MOSCOW, October 28 (RIA Novosti) — 4,500 police officers in the Russian capital are carrying out what they call “a comprehensive preventative operation” aimed at combating the city’s problems with illegal immigration, the press service of the Moscow Police has said.
During the course of the operation, codenamed “Migrant 2014”, police have already checked the identities of over 14,000 migrants, uncovering over 100 crimes, including theft, armed robbery, forged documents, and drug trafficking, and levying others with administrative fines for illegally entering the country, local news sources have said.
Between October 23 and November 2, the police, the Federal Security Service and the Federal Migration Service are teaming up to check over 1,500 areas, including apartments, attics, basements, hotels, dormitories, garages, industrial areas, and markets.
Plans also exist to intercept organized criminal groups selling phony documents and organizing illegal migration and bring them to justice, as well as issue administrative penalties to companies that offer illegal work to foreigners.
Earlier this year, representatives of the country’s Federal Migration Service noted that as many as a million foreigners could be working illegally in Moscow, far outnumbering the 415,000 legally documented workers.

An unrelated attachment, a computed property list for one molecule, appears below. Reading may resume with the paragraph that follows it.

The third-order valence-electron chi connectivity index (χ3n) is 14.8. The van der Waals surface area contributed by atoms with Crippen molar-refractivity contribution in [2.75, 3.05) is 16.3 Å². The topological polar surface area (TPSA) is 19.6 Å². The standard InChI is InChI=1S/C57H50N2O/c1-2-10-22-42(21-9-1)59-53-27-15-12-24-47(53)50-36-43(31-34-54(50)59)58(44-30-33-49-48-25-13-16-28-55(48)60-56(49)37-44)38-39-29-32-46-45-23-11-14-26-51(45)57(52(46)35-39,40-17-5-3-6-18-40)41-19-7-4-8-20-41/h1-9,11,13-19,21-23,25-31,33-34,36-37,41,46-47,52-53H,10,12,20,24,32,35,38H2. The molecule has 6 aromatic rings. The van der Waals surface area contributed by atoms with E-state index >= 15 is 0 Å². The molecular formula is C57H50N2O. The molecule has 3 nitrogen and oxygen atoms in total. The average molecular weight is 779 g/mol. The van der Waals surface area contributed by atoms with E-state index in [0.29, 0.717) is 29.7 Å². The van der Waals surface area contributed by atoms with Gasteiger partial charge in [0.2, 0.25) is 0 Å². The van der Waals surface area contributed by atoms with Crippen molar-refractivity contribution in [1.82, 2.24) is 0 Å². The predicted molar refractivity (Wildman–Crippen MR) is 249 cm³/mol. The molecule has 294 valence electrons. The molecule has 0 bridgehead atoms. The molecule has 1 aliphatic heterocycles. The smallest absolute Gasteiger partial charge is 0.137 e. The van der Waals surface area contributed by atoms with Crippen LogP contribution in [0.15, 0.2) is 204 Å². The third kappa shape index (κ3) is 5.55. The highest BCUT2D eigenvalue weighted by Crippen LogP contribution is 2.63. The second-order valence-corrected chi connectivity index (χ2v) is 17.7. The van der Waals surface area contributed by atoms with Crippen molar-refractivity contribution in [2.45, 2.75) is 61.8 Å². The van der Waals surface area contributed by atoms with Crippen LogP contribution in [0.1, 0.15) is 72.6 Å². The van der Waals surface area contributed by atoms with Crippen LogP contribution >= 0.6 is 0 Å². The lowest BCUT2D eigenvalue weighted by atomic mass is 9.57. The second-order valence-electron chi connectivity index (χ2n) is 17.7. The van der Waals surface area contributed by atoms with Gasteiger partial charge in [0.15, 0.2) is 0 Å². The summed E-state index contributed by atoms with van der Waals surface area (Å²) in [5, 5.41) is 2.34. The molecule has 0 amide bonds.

Officials have voiced the need to change the country’s quota-based system of work permits, which is said to not reflect actual demand. The resulting situation prompts many immigrants to work illegally, with a much smaller group turning to crime.
Over the last decade, Moscow has faced a range of problems as a result of an influx of immigrants looking for work in the capital, most of them from the former Soviet Union. Problems include nationalist unrest, inter-ethnic tensions and growing anti-immigrant sentiment among many local residents. The problem is particularly troubling and painful for Russia, given the fact that many ethnicities have long co-existed in the country alongaside the Slavic Russian majority, including the traditional inhabitants of places like Siberia, Tatarstan and the Caucasus, as well as people with Finno-Ugric ancestry.
The problem of immigration remains a difficult one, due to a drop in the number of people in the workforce, as well as an economic rebound which has occurred over the last 15 years that has resulted in growing demand for migrant labor, especially in the country’s capital.